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  • Writer's pictureDani Marie

Don’t Enable Abuse. Learn the 4 Types of Narcissistic Abuse Enablers & How They Exacerbate Abuse


(Wix Images, People and their Shadows)

Narcissistic abuse is a serious problem that can have a devastating impact on victims. Narcissists are individuals with an inflated sense of their own importance and a deep need for admiration. They don’t do their work alone. In fact, a complex web of grooming and use of enablers around them, perpetuate and exacerbate the abuse to continue. To get more background on these topics check out the videos I've done on Grooming Abuse and the 5 Types of Narcissistic Abuse on YouTube or your favorite social media platform by searching @dani_dicho. They often exploit and manipulate others emotionally, physically, and/or financially to:


1) get their needs met and

2) exercise control.


Narcissistic abuse enablers are people who support and protect the narcissist, and further the narcissist’s goals, which usually involve abuse. They may do this knowingly or unknowingly. Enablers may be motivated by fear, guilt, or a need to maintain the status quo. They may also be attracted to the narcissist's charisma and power. If you want to learn more about the 4 enablers of narcissistic abuse and how to identify them, be sure to watch my brief video introduction to this topic on YouTube or your favorite social media platform by searching @dani_dicho.


There are Four Main Groups of Enablers:

  • Loved ones

  • Friends

  • Acquaintances

  • Professional supports (medical, legal, therapeutic, educational, religious etc.)

A 2018 study published in the journal "Personality and Individual Differences" found that people with narcissistic traits are more likely to have enablers in their lives. The study also found that enablers are more likely to be people who are high in empathy and who have a strong need to be liked. Another study, published in the journal "Psychological Reports" in 2019, found that enablers play a significant role in perpetuating narcissistic abuse. The study found that enablers often excuse or minimize the narcissist's abusive behavior, and they may even provide the narcissist with support and resources.


How Do They Enable Abuse?

For example, enablers may:

  • Excuse or minimize the narcissist's abusive behavior

  • Provide the narcissist with support and resources

  • Isolate the victim from their loved ones

  • Blame the victim for the narcissist's behavior

  • Deny that the abuse is happening

  • They support the narcissist's needs over the victim's needs

~Additional findings from the scientific community on narcissistic enablers reveals that victims of narcissistic abuse may feel trapped in the abusive cycle because of the enablers in their lives.~


The 4 Groups of Enablers -- Examples of their Enabling

Group 1) Loved ones - like in-laws, siblings, relatives, or other close family members:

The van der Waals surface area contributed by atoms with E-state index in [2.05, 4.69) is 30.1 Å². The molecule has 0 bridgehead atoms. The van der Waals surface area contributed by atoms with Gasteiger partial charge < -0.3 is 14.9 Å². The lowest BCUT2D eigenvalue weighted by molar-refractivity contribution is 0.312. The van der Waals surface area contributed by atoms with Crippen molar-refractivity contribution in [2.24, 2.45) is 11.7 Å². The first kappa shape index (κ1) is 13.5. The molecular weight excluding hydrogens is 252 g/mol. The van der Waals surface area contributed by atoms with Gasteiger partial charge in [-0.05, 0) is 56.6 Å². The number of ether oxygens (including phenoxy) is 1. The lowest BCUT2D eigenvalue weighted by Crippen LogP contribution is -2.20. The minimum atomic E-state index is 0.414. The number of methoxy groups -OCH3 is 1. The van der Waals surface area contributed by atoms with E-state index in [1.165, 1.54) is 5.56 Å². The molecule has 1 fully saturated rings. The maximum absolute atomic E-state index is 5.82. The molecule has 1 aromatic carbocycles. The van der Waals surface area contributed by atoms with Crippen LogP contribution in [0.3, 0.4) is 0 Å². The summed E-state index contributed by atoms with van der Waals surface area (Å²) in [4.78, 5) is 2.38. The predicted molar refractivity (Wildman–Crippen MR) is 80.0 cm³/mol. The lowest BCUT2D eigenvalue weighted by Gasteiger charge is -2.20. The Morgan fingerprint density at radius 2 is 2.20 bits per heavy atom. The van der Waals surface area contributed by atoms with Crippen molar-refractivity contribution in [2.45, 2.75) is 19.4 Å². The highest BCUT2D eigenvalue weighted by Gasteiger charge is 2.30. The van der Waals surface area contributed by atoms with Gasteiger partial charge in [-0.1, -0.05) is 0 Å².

• Knowingly: They may protect the narcissist to avoid conflict or to maintain the family image. For example, a mother-in-law may dismiss her daughter-in-law's concerns about her husband's lavish or controlling financial behavior, and signs there may be physical abuse, saying that he's just "passionate and really loves you dearly, and is doing everything to provide the very best for your family.” (Check out the video I did on 4 Ways a Narcissist Employs Financial Abuse to YouTube or your favorite platform by searching @dani_dicho.)

  • Unknowingly: They may not recognize the narcissist's abusive behavior or they may believe that the victim is the problem due to portrayal by the narcissist. For example, a father-in-law may believe that his son is justified in yelling at his wife because according to his son and his own flawed gender norms, she's "always nagging him and “needs to be put in her place." (example of emotional and verbal abuse)

Impact: For more information check out the video I did covering 6 Ways Loved Ones Enable Emotional Abuse on YouTube or your favorite social media platform by searching @dani_dicho.

Remember that if there are children in the mix of a toxic relationship and those loved ones are enabling this abuse, knowingly, or unknowingly, they are apart of the harm and impact on the child. The victim may feel isolated from their supportive loved ones because of dysfunctional enabling from other loved ones, and this can keep the victim and child(ren) stuck, suffering. The child of that victim may witness the abuse and may be at risk of developing emotional or psychological problems as a result.


Group 2) Friends - like parents of other child(ren):

  • Knowingly: They may side with the narcissist to avoid being targeted themselves or to maintain their social status. For example, a group of parents may exclude a child from playdates because the child's father is a narcissist who has alienated the mother and that narcissist is always present and perceived as an influencer in that social circle. (emotional abuse and parental alienation)